Amanda Montgomery of CAD Management: “PROMISE 80, DELIVER 120”

PROMISE 80, DELIVER 120 — The best advice I’ve ever received was from my dad. He said “promise 80, deliver 120.” For him, as a sports photographer, this meant overdeliver on the amount of great content from each photoshoot. Watching him quite literally break his back to get the perfect picture informed me on how I should […]

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PROMISE 80, DELIVER 120 — The best advice I’ve ever received was from my dad. He said “promise 80, deliver 120.” For him, as a sports photographer, this meant overdeliver on the amount of great content from each photoshoot. Watching him quite literally break his back to get the perfect picture informed me on how I should approach my work within the entertainment industry. Exceeding expectations helps build your rapport with clients.

As a part of our series about women who are shaking things up in their industry, I had the pleasure of interviewing Amanda Montgomery.

Amanda Montgomery is the Head of Music at CAD Management, an entertainment consulting firm that assists in the development of brands and artists. Amanda leads all A&R, sync, and oversees the roster’s day-to-day management. Amanda also helps build out virtual concerts, marketing plans for record releases, and brand partnerships all remotely fit to COVID-19. She has written for Hypebot, Celebrity Access, and the Fast FWD newsletter, and has also been quoted in Reuter’s, The World Economic Forum, and the New York Times.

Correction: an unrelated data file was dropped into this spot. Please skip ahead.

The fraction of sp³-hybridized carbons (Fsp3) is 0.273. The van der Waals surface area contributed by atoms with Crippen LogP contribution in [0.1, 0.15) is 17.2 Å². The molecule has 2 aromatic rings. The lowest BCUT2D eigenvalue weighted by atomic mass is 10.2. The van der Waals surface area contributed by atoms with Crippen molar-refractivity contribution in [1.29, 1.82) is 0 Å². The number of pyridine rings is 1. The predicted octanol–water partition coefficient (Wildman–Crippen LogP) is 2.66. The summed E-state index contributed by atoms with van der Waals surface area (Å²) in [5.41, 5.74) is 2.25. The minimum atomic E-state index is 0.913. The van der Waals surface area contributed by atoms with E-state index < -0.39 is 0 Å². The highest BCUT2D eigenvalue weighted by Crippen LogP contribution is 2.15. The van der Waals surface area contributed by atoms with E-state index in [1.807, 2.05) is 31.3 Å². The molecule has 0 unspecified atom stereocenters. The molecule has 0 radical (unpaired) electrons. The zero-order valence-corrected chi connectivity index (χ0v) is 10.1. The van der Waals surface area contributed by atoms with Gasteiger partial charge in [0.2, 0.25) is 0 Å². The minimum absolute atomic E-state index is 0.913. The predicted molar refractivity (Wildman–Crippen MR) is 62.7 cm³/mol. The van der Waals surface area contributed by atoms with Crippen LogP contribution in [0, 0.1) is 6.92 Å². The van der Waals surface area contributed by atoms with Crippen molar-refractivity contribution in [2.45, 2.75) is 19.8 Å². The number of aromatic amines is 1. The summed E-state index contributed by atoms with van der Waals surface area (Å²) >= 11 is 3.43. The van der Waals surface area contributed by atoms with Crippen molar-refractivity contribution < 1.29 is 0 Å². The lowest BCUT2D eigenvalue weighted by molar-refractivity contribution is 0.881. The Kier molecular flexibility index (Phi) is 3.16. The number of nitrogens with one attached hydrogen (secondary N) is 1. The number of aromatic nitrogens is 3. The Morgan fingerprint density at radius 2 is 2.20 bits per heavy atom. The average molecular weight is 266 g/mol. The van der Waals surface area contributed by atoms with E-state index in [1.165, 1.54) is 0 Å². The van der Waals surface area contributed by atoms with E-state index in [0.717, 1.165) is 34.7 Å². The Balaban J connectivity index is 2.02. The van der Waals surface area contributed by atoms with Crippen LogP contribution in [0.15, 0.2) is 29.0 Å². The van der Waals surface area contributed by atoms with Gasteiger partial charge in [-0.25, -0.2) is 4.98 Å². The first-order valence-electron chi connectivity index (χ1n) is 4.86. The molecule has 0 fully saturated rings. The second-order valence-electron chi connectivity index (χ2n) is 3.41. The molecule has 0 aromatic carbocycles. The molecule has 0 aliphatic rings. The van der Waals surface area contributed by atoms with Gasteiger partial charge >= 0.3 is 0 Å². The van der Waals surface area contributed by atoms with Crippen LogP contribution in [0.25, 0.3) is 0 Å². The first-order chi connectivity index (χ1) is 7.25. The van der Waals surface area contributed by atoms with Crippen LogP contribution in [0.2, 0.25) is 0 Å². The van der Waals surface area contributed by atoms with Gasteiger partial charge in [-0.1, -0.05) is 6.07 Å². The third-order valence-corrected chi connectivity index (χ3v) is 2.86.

A Music Business / Management major at Berklee College of Music, Amanda is the President of the Music Business Club. As President, Amanda coordinates and moderates weekly interviews with industry professionals for students across all majors at Berklee.

Thank you so much for doing this with us! Before we dig in, our readers would like to get to know you a bit more. Can you tell us a bit about your “backstory”? What led you to this particular career path?

I have wanted to perform for as long as I can remember. My family jokes that I used to “chassé” down the basketball court as a little kid. I eventually became involved in my community theater and outside music lessons, but as I grew older, I realized a growing interest around the people whose job was to put the production together, rather than those performing on stage. By the end of my high school career, I was managing two student-run high school A Cappella groups, and was set to attend Berklee College of Music as a Music Business/Management major.

I became President of the Berklee Music Business Club in my third semester. I conducted weekly interviews with industry professionals and organized trips to New York City for students to connect with and learn from companies within the entertainment industry. This gave me streamlined access to industry professionals (and landed me some internships, too!)

A music business club interview was actually how I connected with Clayton Durant, Founder and CEO of CAD Management. I interviewed my now boss via Zoom to discuss virtual event coordination during COVID-19. I soon after joined CAD Management as their Music Management intern, and was recently promoted to Head of Music in September.